20/20 is a welcoming, laid back shop, and the people who work there are really just interested in getting your ride rolling again. They will almost never try to upsell you or push expensive new components. I’ve gone in thinking I needed a new part and determined to buy one, only to leave happily with a small tweak or quick fix to the existing part done at no extra charge.
I’ve sometimes scratched my head, wondering how they make money if they keep fixing my problems for next to nothing. But then again, I’m now loyal to them and make sure to go there first for any little project or routine purchases, so I guess it worked!
In the interview, Kostelnik described his bike shop philosophy:
So now that your store’s been open for awhile, who do you think it caters to? Or do you think that it caters to anybody in particular?
We cater to moms with duct-taped Burley trailers with their kids inside on their way to Montessori school. People who ride in the rain, in the snow, it’s those people. Then it radiates out from there. If you were going to make a tree, the trunk of the tree is them. We’re super practical commuter people, me included.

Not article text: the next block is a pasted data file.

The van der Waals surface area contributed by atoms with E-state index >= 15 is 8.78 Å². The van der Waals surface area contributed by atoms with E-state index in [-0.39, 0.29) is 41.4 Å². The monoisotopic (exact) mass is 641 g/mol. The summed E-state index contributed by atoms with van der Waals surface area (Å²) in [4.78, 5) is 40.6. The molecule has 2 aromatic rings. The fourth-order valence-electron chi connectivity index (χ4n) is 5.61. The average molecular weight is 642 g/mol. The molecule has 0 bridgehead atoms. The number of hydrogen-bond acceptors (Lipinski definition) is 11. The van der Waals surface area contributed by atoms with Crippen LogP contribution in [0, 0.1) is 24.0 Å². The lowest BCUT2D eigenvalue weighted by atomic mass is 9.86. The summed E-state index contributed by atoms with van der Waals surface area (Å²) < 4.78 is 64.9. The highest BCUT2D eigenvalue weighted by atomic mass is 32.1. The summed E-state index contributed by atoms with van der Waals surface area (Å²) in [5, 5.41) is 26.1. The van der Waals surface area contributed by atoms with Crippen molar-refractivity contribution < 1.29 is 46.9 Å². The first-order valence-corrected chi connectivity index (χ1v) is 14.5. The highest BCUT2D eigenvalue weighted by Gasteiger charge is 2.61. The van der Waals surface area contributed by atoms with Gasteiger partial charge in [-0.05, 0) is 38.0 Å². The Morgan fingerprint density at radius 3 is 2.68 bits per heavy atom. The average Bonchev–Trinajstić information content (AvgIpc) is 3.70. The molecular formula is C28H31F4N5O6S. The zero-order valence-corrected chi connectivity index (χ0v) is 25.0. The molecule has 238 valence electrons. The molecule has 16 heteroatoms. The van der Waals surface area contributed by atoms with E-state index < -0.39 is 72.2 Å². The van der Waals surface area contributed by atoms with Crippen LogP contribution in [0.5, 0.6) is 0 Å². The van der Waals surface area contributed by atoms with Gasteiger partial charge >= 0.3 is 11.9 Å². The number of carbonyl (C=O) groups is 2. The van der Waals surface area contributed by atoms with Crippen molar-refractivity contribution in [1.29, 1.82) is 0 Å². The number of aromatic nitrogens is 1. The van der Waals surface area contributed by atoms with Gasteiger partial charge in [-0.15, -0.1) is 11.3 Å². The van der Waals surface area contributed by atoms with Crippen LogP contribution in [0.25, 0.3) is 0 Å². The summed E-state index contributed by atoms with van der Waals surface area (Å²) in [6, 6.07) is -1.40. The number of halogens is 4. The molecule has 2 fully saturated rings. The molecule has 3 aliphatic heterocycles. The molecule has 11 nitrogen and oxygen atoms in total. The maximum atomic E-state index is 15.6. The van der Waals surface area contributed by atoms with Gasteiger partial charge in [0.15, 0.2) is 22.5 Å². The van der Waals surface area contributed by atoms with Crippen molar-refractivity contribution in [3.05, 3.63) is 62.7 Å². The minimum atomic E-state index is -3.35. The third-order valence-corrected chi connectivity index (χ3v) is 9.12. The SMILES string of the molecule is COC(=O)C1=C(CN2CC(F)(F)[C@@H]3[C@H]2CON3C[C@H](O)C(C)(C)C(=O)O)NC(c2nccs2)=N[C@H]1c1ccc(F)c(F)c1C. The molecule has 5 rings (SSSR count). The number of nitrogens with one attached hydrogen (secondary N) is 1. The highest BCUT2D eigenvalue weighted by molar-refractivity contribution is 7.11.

The rest of the interview goes from discussing his days as a mechanic in other shops, the early days of 20/20, his thoughts on US foreign policy in the 1960s, life without a car, why he set up shop in the Central District, and more.
The interview also touches on 20/20’s new hand-built bikes: The Sealth. Originally dubbed the Kalakala, named after the 1930s Puget Sound ferry, the bike had to change names when the Kalakala’s owner threatened legal action. The frames, designed by Kostelnik, are made by Bombus Bikes, based in the InScape Arts building in the International District.